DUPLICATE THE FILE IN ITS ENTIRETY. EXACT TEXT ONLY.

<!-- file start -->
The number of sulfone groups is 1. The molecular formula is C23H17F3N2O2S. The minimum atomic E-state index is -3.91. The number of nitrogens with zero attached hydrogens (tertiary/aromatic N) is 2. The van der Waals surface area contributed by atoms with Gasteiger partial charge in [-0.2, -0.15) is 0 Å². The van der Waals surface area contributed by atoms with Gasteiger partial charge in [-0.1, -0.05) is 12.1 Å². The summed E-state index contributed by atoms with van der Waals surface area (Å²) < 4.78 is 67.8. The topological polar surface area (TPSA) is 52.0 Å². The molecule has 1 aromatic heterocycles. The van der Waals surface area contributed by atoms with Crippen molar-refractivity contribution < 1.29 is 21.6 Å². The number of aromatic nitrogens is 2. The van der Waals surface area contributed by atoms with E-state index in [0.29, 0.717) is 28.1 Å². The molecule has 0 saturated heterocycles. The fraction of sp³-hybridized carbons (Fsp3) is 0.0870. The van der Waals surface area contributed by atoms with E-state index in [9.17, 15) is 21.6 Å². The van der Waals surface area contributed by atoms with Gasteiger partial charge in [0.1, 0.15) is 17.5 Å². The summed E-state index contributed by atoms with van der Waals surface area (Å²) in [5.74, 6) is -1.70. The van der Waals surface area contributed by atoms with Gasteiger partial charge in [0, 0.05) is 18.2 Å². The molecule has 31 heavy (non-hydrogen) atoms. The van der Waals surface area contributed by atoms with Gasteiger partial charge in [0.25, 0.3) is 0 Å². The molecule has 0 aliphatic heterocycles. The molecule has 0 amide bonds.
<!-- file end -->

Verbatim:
The number of sulfone groups is 1. The molecular formula is C23H17F3N2O2S. The minimum atomic E-state index is -3.91. The number of nitrogens with zero attached hydrogens (tertiary/aromatic N) is 2. The van der Waals surface area contributed by atoms with Gasteiger partial charge in [-0.2, -0.15) is 0 Å². The van der Waals surface area contributed by atoms with Gasteiger partial charge in [-0.1, -0.05) is 12.1 Å². The summed E-state index contributed by atoms with van der Waals surface area (Å²) < 4.78 is 67.8. The topological polar surface area (TPSA) is 52.0 Å². The molecule has 1 aromatic heterocycles. The van der Waals surface area contributed by atoms with Crippen molar-refractivity contribution < 1.29 is 21.6 Å². The number of aromatic nitrogens is 2. The van der Waals surface area contributed by atoms with E-state index in [0.29, 0.717) is 28.1 Å². The molecule has 0 saturated heterocycles. The fraction of sp³-hybridized carbons (Fsp3) is 0.0870. The van der Waals surface area contributed by atoms with E-state index in [9.17, 15) is 21.6 Å². The van der Waals surface area contributed by atoms with Gasteiger partial charge in [0.1, 0.15) is 17.5 Å². The summed E-state index contributed by atoms with van der Waals surface area (Å²) in [5.74, 6) is -1.70. The van der Waals surface area contributed by atoms with Gasteiger partial charge in [0, 0.05) is 18.2 Å². The molecule has 31 heavy (non-hydrogen) atoms. The van der Waals surface area contributed by atoms with Gasteiger partial charge in [0.25, 0.3) is 0 Å². The molecule has 0 aliphatic heterocycles. The molecule has 0 amide bonds.